Academic planning: how to help your child graduate in 4 years

Completing a college degree program is a big undertaking—for parents as well as their newly minted high-school graduates. With a little strategic planning, you can help minimize or avoid common interruptions to your child’s higher-education plans.

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When saving for their child’s future in a 529 college savings plan or other account, most parents plan on a typical undergraduate education: four years of tuition and fees, books and supplies, and perhaps room and board. However, according to the National Center for Education Statistics, only 41% of students graduate in four years. Another 19% take between five and six years to get their degrees. And the remaining 40%? Many of them withdraw and fail to earn a degree. 1

While results vary by school, the overall retention rate for freshmen at all colleges and universities is just under 62%. That means that 38% of students don’t return for their sophomore year—12% transfer to another school and 26% withdraw. 2  

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So how can you help ensure that your child will graduate—and do it in four years? Let’s examine some of the reasons why students don’t finish within the “traditional” four-year timeframe.

  • Living away from home: Some children aren’t quite mature enough at age 18 to live on their own. Think about your kids. Do you have to wake them up in the morning to go to school? Can they do their own laundry? How studious are they? If you think your child will have issues on his or her own, consider a local school for at least one year.
  • Transferring schools: Sometimes the school that seems like the right fit on paper turns out to be the wrong one once your child is attending it. If your child is unhappy, see if he or she can at least complete one semester. Look into whether the credits your child has received can be transferred to a different school. This way, he or she won’t have to repeat courses.
  • Changing majors: Picking a major can be difficult. Did you know when you were in high school what you wanted to be when you grew up? Not everyone does. That’s why many learning institutions have elective requirements for underclassmen. It allows students to explore different fields of study. Most colleges don’t require students to declare their majors until the end of their sophomore year. However, if your child decides on a different career path later in their schooling, summer semesters can help him or her catch up on required courses.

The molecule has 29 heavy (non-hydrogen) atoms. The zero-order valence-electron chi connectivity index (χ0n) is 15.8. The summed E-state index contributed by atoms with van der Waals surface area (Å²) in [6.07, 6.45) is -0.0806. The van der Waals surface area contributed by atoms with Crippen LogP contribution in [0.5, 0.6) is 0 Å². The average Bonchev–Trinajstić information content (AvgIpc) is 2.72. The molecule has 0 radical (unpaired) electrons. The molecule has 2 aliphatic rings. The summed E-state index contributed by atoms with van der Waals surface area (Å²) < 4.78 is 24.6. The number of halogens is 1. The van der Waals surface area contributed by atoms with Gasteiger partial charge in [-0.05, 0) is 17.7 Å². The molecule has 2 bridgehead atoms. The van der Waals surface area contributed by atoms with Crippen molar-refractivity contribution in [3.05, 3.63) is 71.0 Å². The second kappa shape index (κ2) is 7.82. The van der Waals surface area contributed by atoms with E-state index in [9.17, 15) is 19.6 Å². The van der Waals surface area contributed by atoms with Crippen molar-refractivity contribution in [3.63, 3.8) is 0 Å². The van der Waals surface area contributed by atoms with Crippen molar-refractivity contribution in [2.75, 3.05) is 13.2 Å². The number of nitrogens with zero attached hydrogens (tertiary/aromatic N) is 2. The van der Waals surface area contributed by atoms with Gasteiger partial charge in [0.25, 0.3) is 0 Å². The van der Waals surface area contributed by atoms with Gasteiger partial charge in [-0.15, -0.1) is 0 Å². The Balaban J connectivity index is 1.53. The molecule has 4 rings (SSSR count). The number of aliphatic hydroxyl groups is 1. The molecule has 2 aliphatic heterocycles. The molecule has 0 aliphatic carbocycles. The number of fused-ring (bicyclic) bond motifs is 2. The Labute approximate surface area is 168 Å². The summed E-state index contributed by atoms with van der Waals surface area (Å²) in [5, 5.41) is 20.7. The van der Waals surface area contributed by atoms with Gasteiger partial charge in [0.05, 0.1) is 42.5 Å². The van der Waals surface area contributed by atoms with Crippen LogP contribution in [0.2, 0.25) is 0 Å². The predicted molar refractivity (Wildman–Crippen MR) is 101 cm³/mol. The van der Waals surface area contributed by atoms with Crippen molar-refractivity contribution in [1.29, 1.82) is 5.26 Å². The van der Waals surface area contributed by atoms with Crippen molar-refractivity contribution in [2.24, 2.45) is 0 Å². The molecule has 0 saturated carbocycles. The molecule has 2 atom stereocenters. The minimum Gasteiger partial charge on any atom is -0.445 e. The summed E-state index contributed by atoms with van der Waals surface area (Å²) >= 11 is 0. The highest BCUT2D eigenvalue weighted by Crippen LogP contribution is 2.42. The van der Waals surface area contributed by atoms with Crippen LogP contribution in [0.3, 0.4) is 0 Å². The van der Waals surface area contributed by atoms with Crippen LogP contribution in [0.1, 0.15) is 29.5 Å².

• Working too many hours: Many students need jobs to help them pay for their education, but how many hours is too many? Trying to juggle both their studies and a full workweek can be tough. A Georgetown University study found that the majority of students who worked less than 15 hours per week were able to maintain a B average or better, while the majority of those who worked 15 hours or greater had a C average or lower.3 Concerned about how much your son or daughter works? Look into paid internships, where your child can earn both school credits and money.
  • Don’t take enough courses: Undergraduate degrees typically require a total of 120 credits. Assuming a typical two-semester college year, that means that a student would need 30 credits per year, which usually translates to four to six courses per semester, depending on the major. Taking advanced placement (AP) courses while in high school can help, as many AP classes can be transferred to college credits.  

Want more information about planning strategies—including 529 college savings plans—for your child’s education? Talk to your financial professional who can tailor a solution that helps you provide for your kids, no matter how long it takes them to earn their degrees.